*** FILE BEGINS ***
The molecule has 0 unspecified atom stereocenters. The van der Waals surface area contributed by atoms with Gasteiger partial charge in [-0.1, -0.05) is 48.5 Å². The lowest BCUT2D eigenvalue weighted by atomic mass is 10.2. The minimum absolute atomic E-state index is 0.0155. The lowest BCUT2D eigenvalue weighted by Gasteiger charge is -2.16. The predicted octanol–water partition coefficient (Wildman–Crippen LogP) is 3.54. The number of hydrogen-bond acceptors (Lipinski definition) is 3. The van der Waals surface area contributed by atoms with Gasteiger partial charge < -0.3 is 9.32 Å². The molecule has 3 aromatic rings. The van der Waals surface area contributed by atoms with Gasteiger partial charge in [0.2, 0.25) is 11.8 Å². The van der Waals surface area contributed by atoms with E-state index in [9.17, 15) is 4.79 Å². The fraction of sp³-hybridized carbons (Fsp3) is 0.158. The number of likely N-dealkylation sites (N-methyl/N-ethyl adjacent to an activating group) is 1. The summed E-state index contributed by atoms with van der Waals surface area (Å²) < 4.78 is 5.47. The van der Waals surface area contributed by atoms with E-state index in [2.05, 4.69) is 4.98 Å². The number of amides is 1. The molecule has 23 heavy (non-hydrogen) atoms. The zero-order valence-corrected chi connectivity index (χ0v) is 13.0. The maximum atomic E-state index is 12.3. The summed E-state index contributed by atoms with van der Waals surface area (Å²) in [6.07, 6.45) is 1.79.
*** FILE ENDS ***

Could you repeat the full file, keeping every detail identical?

The molecule has 0 unspecified atom stereocenters. The van der Waals surface area contributed by atoms with Gasteiger partial charge in [-0.1, -0.05) is 48.5 Å². The lowest BCUT2D eigenvalue weighted by atomic mass is 10.2. The minimum absolute atomic E-state index is 0.0155. The lowest BCUT2D eigenvalue weighted by Gasteiger charge is -2.16. The predicted octanol–water partition coefficient (Wildman–Crippen LogP) is 3.54. The number of hydrogen-bond acceptors (Lipinski definition) is 3. The van der Waals surface area contributed by atoms with Gasteiger partial charge < -0.3 is 9.32 Å². The molecule has 3 aromatic rings. The van der Waals surface area contributed by atoms with Gasteiger partial charge in [0.2, 0.25) is 11.8 Å². The van der Waals surface area contributed by atoms with E-state index in [9.17, 15) is 4.79 Å². The fraction of sp³-hybridized carbons (Fsp3) is 0.158. The number of likely N-dealkylation sites (N-methyl/N-ethyl adjacent to an activating group) is 1. The summed E-state index contributed by atoms with van der Waals surface area (Å²) < 4.78 is 5.47. The van der Waals surface area contributed by atoms with E-state index in [2.05, 4.69) is 4.98 Å². The number of amides is 1. The molecule has 23 heavy (non-hydrogen) atoms. The zero-order valence-corrected chi connectivity index (χ0v) is 13.0. The maximum atomic E-state index is 12.3. The summed E-state index contributed by atoms with van der Waals surface area (Å²) in [6.07, 6.45) is 1.79.